Do you have a non-German keyboard? You do not know where the Ä or Ö is? You do not how to type @ or – or >? A German keyboard is quite different from English keyboard, especially with the punctuation marks and symbols. If you do not have a German keyboard, how can you know the exact locations of letters, punctuation marks, and symbols? The default windows program “On-Screen Keyboard” can help you. Every windows PC has it. You can open the program each time you want to see a German keyboard. Alternatively, you can do like what I do, by storing snapshots of it on your desktop. I believe this will save your time. There are a lot of photos on the internet of German keyboards. I tried many of them for months. However, the snapshots that I made from the On-Screen Keyboard are the best (Here is a link to a Google Images search for “German keyboard”. You can compare the images there with the images from the On-Screen Keyboard at the end of this post).
How can you open thisthe On-Screen Keyboard program? There are two methods:
You can click on start and then search for “on.” The program will be on the top of the search results:
You can take the following steps to open the program from its default location in the start menu:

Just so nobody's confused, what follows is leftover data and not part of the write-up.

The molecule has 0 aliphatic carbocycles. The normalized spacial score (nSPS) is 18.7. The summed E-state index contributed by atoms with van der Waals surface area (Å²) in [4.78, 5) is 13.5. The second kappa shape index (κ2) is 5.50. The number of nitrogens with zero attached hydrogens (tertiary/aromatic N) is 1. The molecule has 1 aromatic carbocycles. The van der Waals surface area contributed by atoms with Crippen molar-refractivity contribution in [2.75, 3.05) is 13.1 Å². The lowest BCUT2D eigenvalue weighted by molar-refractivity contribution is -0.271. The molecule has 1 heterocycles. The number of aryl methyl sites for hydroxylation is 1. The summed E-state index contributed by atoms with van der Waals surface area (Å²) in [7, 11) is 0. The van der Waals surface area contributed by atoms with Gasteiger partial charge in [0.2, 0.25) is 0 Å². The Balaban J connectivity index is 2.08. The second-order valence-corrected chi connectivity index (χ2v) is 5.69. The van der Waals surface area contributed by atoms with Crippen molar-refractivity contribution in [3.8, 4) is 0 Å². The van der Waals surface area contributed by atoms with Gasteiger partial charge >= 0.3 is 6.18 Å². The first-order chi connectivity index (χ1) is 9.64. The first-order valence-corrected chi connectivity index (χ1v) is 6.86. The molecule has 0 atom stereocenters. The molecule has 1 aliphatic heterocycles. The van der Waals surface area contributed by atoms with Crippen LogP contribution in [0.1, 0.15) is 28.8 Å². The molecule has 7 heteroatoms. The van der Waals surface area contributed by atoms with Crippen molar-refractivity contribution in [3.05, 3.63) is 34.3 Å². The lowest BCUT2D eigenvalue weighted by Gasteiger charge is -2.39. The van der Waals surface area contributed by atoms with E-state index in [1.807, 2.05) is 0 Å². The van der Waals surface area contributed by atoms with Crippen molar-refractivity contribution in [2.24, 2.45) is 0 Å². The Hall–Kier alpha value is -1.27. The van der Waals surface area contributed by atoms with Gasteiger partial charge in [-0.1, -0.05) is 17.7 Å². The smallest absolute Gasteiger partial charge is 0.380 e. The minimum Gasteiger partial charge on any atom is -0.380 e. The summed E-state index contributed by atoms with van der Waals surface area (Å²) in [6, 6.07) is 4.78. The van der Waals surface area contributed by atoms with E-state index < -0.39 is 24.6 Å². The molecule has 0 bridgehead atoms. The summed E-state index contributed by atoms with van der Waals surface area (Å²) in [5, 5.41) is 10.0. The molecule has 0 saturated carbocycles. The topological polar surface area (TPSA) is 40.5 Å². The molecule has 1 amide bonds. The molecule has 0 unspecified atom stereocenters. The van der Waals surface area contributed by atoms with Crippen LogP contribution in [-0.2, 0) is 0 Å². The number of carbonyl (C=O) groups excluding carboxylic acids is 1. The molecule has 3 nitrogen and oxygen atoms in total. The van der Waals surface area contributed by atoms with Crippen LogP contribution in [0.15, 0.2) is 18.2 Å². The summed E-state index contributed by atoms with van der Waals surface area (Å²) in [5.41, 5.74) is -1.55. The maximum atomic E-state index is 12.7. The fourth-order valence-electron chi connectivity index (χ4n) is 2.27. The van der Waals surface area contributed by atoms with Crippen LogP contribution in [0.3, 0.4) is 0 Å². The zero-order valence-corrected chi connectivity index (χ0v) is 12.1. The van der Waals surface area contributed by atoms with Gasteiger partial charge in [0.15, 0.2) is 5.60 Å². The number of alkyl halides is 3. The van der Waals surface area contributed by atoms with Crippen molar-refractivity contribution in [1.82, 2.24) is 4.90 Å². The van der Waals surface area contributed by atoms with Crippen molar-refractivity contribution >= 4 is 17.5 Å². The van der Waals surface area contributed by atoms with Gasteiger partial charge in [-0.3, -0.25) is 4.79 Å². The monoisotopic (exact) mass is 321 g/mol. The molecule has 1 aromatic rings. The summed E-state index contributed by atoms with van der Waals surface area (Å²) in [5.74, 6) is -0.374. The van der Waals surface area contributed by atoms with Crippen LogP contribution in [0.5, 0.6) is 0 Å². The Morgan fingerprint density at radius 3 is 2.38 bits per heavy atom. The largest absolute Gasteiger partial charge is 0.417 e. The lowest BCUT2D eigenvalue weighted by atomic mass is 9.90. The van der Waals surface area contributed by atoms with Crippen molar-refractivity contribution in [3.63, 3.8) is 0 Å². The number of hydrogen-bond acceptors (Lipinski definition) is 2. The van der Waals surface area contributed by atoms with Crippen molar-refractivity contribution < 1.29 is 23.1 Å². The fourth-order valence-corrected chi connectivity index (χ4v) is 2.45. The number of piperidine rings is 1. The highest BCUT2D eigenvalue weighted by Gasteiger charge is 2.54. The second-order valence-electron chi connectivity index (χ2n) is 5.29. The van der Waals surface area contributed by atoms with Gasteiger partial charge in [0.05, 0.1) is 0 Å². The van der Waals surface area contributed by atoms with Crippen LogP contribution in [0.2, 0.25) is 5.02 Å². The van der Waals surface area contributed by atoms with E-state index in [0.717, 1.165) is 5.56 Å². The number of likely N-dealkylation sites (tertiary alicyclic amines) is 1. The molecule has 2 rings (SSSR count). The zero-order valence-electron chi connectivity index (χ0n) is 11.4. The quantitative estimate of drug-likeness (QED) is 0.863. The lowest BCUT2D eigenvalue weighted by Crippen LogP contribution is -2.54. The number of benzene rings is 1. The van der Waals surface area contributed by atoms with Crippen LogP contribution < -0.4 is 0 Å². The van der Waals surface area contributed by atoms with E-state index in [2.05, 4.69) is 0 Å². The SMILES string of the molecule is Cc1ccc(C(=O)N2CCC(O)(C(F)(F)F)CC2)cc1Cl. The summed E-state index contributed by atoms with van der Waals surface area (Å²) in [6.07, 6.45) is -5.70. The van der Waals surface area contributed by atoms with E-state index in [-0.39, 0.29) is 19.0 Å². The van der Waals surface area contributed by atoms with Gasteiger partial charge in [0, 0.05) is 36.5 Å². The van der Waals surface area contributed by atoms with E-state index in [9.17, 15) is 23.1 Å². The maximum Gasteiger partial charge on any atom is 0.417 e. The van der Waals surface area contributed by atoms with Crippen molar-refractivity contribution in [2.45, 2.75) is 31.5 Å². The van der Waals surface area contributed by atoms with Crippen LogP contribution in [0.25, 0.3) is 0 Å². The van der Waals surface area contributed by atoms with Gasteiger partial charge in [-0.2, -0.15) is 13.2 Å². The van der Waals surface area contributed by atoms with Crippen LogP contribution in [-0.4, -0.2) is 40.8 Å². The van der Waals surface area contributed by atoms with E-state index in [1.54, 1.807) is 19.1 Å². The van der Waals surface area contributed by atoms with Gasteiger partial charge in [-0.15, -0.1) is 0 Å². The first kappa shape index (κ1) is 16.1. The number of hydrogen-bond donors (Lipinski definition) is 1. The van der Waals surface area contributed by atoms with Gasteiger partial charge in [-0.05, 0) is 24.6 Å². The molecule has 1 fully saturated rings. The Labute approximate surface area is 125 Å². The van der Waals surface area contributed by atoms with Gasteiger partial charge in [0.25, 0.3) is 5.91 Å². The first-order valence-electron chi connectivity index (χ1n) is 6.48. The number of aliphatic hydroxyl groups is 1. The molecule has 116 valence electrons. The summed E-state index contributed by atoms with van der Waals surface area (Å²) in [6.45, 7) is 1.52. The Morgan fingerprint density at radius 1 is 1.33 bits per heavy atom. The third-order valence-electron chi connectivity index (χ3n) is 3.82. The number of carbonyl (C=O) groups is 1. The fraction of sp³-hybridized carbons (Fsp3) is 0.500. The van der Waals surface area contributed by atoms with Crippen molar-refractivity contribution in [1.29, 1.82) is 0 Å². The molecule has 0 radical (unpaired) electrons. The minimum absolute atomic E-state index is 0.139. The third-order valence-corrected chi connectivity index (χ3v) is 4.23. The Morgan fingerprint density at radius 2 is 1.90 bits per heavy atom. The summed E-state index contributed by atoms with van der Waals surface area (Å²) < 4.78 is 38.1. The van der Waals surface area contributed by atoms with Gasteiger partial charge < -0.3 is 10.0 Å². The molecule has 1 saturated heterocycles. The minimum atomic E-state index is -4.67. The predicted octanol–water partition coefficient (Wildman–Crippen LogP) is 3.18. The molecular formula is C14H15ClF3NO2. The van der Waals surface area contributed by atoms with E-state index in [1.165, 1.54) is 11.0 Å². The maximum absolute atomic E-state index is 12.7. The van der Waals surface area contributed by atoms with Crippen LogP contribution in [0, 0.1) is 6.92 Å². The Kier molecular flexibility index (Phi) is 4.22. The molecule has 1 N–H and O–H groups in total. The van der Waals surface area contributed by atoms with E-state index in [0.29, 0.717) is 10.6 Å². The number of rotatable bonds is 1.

1. Start> All Programs
2. Accessories> Ease of Access > On-Screen Keyboard
3. The program starts displaying the keyboard of your default computer language (in my case, it is English). You can then switch the language of your computer to German and the program will display the German keyboard.
4. This first snapshot is what you will see with no keyboard key pressed:
5 This second snapshot is what you will see with the shift key pressed:
6. This third snapshot is what you will see with the Alt Gr key pressed (it is the Alt key in your keyboard located at the right side). You can also press alt + CTRL to see this view too. For example, to type @, press Alt Gr + q or Ctrl + Alt + q.
You can save the last three snapshots (4-6) on your desktop. I did that and each time I forget the position of a letter or punctuation mark, I open these photos and look it up. This saves time rather than going through the entire road each time (Start> Accessories > Ease of Access > On-Screen Keyboard > Switch to German).
Alternatively, you can download this single photo that contain the three above snapshots togeher. I think it is more practical than having three separate photos: